I don't re-read books often. This is because I tend to have an extremely annoying feeling of "haven't I read this before...and this...and this?" going on.
But, just as you can never step in the same river twice, re-reading a good book can give you a new, deeper understanding of the material.
I don't remember when I read Women's Work: The First 20,000 Years for the first time. It was probably when I was in college.
I didn't know enough about knitting, before I read this book, to know that I wouldn't find any knitting in it.
You see, knitting isn't really all that ancient, especially compared to weaving and spinning. It's only about 1,000 years old, although there is some dispute about that. (Spinning wheels are relatively new to the scene, as well.)
Women's Work traces the formation of cloth and garments in various societies through some really interesting methods. One of Barber's most fun moments is when she talks about the relative ages of words for things like "needles," "thread," and "cloth."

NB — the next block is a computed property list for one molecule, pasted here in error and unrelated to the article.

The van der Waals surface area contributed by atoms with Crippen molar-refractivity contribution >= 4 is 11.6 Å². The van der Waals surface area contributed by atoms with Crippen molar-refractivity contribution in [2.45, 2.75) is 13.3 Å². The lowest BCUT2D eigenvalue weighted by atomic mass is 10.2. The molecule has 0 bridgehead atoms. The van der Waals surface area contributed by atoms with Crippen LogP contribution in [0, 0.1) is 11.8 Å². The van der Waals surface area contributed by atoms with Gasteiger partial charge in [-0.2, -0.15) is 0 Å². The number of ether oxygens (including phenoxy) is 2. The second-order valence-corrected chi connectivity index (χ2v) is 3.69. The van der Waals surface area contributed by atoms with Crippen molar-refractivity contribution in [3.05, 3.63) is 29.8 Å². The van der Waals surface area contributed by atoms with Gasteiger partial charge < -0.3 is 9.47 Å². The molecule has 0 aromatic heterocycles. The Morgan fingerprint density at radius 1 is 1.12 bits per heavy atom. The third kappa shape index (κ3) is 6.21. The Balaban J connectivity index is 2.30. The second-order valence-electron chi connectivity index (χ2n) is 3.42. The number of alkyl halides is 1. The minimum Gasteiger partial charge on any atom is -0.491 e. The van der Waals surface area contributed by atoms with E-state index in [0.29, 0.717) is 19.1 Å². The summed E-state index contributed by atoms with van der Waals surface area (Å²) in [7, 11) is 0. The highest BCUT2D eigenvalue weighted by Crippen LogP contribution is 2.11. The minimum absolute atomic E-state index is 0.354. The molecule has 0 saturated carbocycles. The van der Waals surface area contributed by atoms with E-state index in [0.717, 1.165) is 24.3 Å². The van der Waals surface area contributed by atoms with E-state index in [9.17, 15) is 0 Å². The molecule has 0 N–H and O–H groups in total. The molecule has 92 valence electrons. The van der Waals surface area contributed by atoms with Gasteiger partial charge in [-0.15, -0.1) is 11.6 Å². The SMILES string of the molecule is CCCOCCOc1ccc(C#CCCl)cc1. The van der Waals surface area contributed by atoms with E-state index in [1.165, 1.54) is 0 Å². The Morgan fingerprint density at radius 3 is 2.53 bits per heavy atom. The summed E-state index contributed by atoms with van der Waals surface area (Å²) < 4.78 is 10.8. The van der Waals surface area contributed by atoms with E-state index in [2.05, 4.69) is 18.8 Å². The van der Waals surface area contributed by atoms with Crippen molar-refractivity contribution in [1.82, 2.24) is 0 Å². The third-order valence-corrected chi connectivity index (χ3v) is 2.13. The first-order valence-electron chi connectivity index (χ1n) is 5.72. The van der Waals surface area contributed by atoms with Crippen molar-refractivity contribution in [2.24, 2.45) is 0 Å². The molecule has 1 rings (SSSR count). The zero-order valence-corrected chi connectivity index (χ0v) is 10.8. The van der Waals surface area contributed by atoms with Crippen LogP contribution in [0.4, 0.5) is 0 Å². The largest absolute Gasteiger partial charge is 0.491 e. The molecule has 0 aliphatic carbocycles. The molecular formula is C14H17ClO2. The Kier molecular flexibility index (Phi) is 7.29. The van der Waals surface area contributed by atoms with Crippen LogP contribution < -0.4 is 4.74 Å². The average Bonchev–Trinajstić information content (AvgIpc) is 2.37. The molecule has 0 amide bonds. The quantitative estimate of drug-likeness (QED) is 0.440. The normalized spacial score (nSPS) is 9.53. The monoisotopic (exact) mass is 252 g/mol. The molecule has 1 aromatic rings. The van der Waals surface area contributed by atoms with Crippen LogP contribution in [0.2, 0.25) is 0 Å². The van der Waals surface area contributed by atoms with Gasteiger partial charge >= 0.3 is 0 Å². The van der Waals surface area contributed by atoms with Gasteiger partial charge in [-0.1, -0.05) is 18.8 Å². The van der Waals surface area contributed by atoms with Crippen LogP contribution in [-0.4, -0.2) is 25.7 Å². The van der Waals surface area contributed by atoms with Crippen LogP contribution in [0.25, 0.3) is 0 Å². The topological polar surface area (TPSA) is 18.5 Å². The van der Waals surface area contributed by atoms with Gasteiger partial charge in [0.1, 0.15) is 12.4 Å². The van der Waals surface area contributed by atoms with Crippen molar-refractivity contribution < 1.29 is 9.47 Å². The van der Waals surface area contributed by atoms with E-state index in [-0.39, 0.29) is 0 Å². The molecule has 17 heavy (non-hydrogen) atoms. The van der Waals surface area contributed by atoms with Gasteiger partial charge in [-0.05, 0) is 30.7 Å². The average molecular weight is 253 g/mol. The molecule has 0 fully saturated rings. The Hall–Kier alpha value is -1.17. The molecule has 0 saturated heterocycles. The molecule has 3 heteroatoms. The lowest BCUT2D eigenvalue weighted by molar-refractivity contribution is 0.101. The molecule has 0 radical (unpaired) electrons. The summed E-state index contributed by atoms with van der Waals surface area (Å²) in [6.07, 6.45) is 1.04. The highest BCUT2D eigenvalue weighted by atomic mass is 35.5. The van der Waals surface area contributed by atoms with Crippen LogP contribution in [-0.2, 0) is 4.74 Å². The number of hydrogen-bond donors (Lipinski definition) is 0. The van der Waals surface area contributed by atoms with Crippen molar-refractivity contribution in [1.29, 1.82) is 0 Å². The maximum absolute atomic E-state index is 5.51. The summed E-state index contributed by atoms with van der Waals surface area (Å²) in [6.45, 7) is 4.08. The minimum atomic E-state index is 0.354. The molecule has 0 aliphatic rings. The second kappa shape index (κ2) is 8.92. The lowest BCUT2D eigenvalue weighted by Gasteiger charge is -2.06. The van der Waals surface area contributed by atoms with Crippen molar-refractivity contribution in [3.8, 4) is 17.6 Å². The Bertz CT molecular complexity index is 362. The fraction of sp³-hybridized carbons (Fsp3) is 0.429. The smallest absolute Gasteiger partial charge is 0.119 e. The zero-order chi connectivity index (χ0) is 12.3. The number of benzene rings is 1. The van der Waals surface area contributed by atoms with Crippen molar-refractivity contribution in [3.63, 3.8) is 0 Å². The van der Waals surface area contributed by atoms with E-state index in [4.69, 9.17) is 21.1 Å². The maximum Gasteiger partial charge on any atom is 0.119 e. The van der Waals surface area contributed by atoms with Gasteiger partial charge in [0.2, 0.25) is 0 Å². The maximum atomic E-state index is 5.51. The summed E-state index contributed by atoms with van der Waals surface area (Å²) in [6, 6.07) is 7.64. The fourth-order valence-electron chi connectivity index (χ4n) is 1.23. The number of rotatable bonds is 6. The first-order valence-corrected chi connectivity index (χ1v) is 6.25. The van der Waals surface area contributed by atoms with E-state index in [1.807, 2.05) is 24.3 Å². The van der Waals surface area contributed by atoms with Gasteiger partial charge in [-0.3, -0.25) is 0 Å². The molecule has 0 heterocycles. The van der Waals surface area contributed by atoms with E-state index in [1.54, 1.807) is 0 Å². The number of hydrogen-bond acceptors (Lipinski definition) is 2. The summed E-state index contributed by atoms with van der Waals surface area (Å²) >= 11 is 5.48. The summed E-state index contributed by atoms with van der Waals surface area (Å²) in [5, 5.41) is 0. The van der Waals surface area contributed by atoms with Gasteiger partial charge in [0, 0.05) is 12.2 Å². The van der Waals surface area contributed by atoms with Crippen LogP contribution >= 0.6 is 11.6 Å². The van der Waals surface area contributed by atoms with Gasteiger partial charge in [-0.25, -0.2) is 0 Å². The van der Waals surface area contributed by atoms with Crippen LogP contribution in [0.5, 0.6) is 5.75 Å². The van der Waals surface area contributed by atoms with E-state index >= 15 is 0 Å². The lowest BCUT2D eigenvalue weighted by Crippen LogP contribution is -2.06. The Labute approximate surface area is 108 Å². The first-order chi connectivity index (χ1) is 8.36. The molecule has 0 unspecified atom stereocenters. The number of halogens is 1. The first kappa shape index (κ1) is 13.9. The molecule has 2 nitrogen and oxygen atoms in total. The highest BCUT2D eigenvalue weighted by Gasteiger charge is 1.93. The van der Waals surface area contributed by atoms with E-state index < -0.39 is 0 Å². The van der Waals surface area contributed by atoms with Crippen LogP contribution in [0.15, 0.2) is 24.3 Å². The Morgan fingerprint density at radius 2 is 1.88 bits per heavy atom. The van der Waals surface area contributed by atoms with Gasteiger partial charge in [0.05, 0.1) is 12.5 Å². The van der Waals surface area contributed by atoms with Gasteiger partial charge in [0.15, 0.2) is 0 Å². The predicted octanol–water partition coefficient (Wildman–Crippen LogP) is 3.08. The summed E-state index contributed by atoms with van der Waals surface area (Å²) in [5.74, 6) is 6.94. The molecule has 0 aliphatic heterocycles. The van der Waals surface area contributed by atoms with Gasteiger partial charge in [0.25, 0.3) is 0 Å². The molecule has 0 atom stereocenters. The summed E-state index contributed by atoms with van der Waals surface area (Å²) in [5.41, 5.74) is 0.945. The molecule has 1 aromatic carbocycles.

So, if you're REALLY into ancient history, folkloric costumes, and different methods of spinning, this is the book for you. I especially love Barber's revelation that super-fine Egyptian linen fibers were spliced together rather than spun in the sliding/drafting action that most people use.
Also, the heddle, which allows weaving to be relatively efficient, was probably invented in one place and had to spread around the world, over time. It's that hard to just figure out. (page 41 in my library copy, printed in 1994)
You're welcome. Now go admire a loom.